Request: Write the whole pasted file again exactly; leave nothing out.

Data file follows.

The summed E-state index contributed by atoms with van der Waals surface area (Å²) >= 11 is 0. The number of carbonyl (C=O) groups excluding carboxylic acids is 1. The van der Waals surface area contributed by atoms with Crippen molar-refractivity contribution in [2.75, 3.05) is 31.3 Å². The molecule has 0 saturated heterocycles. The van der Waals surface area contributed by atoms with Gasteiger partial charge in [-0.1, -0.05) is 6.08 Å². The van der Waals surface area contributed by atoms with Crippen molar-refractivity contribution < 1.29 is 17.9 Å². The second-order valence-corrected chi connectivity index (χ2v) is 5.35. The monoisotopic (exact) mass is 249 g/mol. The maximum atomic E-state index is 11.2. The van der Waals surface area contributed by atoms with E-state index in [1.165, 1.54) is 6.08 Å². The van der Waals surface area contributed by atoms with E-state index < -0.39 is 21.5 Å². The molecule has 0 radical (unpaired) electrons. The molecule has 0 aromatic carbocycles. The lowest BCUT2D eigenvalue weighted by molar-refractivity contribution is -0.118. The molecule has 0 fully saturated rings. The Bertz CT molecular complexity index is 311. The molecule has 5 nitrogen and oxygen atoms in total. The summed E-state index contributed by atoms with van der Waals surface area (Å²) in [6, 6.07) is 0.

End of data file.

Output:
The summed E-state index contributed by atoms with van der Waals surface area (Å²) >= 11 is 0. The number of carbonyl (C=O) groups excluding carboxylic acids is 1. The van der Waals surface area contributed by atoms with Crippen molar-refractivity contribution in [2.75, 3.05) is 31.3 Å². The molecule has 0 saturated heterocycles. The van der Waals surface area contributed by atoms with Gasteiger partial charge in [-0.1, -0.05) is 6.08 Å². The van der Waals surface area contributed by atoms with Crippen molar-refractivity contribution < 1.29 is 17.9 Å². The second-order valence-corrected chi connectivity index (χ2v) is 5.35. The monoisotopic (exact) mass is 249 g/mol. The maximum atomic E-state index is 11.2. The van der Waals surface area contributed by atoms with E-state index in [1.165, 1.54) is 6.08 Å². The van der Waals surface area contributed by atoms with E-state index < -0.39 is 21.5 Å². The molecule has 0 radical (unpaired) electrons. The molecule has 0 aromatic carbocycles. The lowest BCUT2D eigenvalue weighted by molar-refractivity contribution is -0.118. The molecule has 0 fully saturated rings. The Bertz CT molecular complexity index is 311. The molecule has 5 nitrogen and oxygen atoms in total. The summed E-state index contributed by atoms with van der Waals surface area (Å²) in [6, 6.07) is 0.